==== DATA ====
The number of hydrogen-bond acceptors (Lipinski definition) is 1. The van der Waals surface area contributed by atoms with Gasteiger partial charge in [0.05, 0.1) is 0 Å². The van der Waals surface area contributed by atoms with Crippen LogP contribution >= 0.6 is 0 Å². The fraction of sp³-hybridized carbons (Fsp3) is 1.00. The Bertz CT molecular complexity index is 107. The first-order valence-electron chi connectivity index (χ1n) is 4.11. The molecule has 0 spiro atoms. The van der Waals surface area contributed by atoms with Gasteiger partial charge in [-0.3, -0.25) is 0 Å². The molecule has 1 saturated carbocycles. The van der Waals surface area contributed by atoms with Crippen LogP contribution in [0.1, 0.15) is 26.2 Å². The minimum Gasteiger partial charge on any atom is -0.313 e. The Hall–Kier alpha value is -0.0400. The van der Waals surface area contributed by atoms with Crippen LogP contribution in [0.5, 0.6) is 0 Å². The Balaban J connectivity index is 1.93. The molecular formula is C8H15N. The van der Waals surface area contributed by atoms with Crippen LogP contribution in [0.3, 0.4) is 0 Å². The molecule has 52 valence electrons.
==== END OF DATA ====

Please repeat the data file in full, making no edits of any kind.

The number of hydrogen-bond acceptors (Lipinski definition) is 1. The van der Waals surface area contributed by atoms with Gasteiger partial charge in [0.05, 0.1) is 0 Å². The van der Waals surface area contributed by atoms with Crippen LogP contribution >= 0.6 is 0 Å². The fraction of sp³-hybridized carbons (Fsp3) is 1.00. The Bertz CT molecular complexity index is 107. The first-order valence-electron chi connectivity index (χ1n) is 4.11. The molecule has 0 spiro atoms. The van der Waals surface area contributed by atoms with Gasteiger partial charge in [-0.3, -0.25) is 0 Å². The molecule has 1 saturated carbocycles. The van der Waals surface area contributed by atoms with Crippen LogP contribution in [0.1, 0.15) is 26.2 Å². The minimum Gasteiger partial charge on any atom is -0.313 e. The Hall–Kier alpha value is -0.0400. The van der Waals surface area contributed by atoms with Crippen LogP contribution in [0.5, 0.6) is 0 Å². The Balaban J connectivity index is 1.93. The molecular formula is C8H15N. The van der Waals surface area contributed by atoms with Crippen LogP contribution in [0.3, 0.4) is 0 Å². The molecule has 52 valence electrons.